We work to improve access to justice, with a particular focus on ensuring that low-income individuals have the tools they need to solve problems.
Poverty Justice Solutions helps provide lawyers for low-income New Yorkers in Housing Court. Legal Hand trains community volunteers to offer their neighbors free access to legal information. Our community justice centers work to render the justice system more transparent and responsive, actively engaging residents, merchants, and others in the process of doing justice.We work to improve the cultural responsiveness of courts in domestic violence cases and assist parents in child support cases. And our research department documents the legal needs of specific neighborhoods and produces recommendations for streamlining cumbersome legal processes, such as the payment of bail.
Legal Hand empowers community residents to support their neighbors with the legal information they need.
Poverty Justice Solutions
Poverty Justice Solutions seeks to improve Housing Court in New York City by training new lawyers to represent tenants.
Price of Justice Initiative
The Price of Justice Initiative helps jurisdictions address the disparate impact of fines and fees on defendants who cannot afford them.
Housing Resource Centers
Through housing, financial, and legal assistance, we help tenants navigate housing court to resolve critical repairs and prevent evictions.
On the occasion of its twentieth anniversary, an introduction to the origins, programming, and community impact of Neighbors in Action, formerly known as the Crown Heights Community Mediation Center. Neighbors in Action works to make the central Brooklyn neighborhoods of Crown Heights and Bedford-Stuyvesant safer and healthier for all.
Legal system fines and fees can trap people of limited means in cycles of debt, and even incarceration, lasting for years. As we work to support efforts towards the long-term goal of decriminalizing poverty altogether, this brief gives an overview of an important near-term reform: ability-to-pay assessment tools.
The Center for Court Innovation and the National Legal Aid and Defender Association have provided strategic planning support to 10 jurisdictions across the U.S. to increase their capacities to uphold Sixth Amendment protections. Grounded in the Center’s unique research-practice approach, this report describes how former public defenders are paired with experienced researchers to work as a team to support the jurisdictions' strategic planning goals.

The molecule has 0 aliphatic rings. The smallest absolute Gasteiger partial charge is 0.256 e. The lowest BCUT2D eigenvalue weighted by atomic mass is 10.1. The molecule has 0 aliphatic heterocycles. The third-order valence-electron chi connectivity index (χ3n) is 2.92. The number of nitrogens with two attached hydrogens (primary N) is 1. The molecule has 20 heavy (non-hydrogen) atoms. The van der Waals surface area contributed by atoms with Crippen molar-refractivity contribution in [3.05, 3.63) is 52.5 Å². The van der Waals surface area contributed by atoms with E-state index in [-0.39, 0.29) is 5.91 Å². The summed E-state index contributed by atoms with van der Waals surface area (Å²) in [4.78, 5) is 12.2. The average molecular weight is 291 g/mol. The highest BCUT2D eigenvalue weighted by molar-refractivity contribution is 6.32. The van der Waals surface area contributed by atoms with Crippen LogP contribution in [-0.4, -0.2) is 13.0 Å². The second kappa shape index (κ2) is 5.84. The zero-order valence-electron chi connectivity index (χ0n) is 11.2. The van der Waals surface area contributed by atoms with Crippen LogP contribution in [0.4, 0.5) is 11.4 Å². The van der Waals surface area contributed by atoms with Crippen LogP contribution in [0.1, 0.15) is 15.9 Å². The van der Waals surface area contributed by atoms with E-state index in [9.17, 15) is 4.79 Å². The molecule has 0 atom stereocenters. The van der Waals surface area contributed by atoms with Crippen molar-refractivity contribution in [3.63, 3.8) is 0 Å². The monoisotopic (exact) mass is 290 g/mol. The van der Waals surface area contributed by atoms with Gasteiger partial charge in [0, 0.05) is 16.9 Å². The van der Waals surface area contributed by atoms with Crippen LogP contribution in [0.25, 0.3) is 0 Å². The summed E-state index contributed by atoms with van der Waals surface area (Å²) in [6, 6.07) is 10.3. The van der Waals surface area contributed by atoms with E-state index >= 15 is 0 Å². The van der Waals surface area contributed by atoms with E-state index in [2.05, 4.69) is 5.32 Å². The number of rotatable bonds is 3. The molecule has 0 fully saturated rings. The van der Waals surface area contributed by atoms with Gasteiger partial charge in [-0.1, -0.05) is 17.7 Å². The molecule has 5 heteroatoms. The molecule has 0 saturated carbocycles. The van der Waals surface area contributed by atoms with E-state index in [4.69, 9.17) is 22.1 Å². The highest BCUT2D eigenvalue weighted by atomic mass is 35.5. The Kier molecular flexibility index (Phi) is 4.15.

“Each of these safety interventions was created by residents for residents as innovative solutions to addressing community safety,” says Danielle Brutus of the Center for Court Innovation on The Mayor’s Office of Criminal Justice virtual summit. Bringing together NYCHA resident leaders, local government officials, and policymakers to discuss how safety interventions can influence policy, 400 registered attendees heard panels and discussions on the legacy of the stop-and-frisk policy and “Physical Space as an Innovative Design and Policy Opportunity.”
The Stapleton Houses' Resource Hub initiative consists of five pop-up mobile kiosks near the development’s tennis court area. A product of the Mayor’s Action Plan for Neighborhood Safety, the program is effectively operating a hub to connect the community to requested services, resources, and programming. Some key issues for Stapleton’s resident stakeholder team have included health and overall wellness, safety and justice, connection to resource information, as well as youth programming and development.
Citing our findings of the surging number of people in New York City jails awaiting trial, The New York Times looks at how COVID-19 is disrupting the city's courts—imperiling not only people's health, but their constitutional right to a speedy trial.